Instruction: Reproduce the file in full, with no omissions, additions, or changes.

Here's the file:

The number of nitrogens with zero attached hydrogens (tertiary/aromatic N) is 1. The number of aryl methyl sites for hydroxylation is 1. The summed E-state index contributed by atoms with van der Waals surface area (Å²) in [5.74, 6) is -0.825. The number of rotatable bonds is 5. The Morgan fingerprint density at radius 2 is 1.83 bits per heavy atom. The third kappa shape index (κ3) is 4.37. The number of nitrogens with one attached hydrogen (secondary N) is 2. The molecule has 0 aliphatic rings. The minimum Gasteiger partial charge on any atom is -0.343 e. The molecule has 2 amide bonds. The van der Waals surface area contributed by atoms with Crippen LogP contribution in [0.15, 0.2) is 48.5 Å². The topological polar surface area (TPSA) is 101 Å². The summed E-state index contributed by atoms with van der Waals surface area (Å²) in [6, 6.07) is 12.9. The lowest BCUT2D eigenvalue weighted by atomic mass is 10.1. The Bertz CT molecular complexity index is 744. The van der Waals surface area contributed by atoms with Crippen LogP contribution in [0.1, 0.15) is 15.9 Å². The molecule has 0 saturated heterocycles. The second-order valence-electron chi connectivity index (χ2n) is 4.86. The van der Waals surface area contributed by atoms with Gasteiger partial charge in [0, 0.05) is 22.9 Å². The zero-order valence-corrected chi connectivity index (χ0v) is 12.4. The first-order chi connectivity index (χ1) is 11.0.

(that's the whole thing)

The number of nitrogens with zero attached hydrogens (tertiary/aromatic N) is 1. The number of aryl methyl sites for hydroxylation is 1. The summed E-state index contributed by atoms with van der Waals surface area (Å²) in [5.74, 6) is -0.825. The number of rotatable bonds is 5. The Morgan fingerprint density at radius 2 is 1.83 bits per heavy atom. The third kappa shape index (κ3) is 4.37. The number of nitrogens with one attached hydrogen (secondary N) is 2. The molecule has 0 aliphatic rings. The minimum Gasteiger partial charge on any atom is -0.343 e. The molecule has 2 amide bonds. The van der Waals surface area contributed by atoms with Crippen LogP contribution in [0.15, 0.2) is 48.5 Å². The topological polar surface area (TPSA) is 101 Å². The summed E-state index contributed by atoms with van der Waals surface area (Å²) in [6, 6.07) is 12.9. The lowest BCUT2D eigenvalue weighted by atomic mass is 10.1. The Bertz CT molecular complexity index is 744. The van der Waals surface area contributed by atoms with Crippen LogP contribution in [0.1, 0.15) is 15.9 Å². The molecule has 0 saturated heterocycles. The second-order valence-electron chi connectivity index (χ2n) is 4.86. The van der Waals surface area contributed by atoms with Gasteiger partial charge in [0, 0.05) is 22.9 Å². The zero-order valence-corrected chi connectivity index (χ0v) is 12.4. The first-order chi connectivity index (χ1) is 11.0.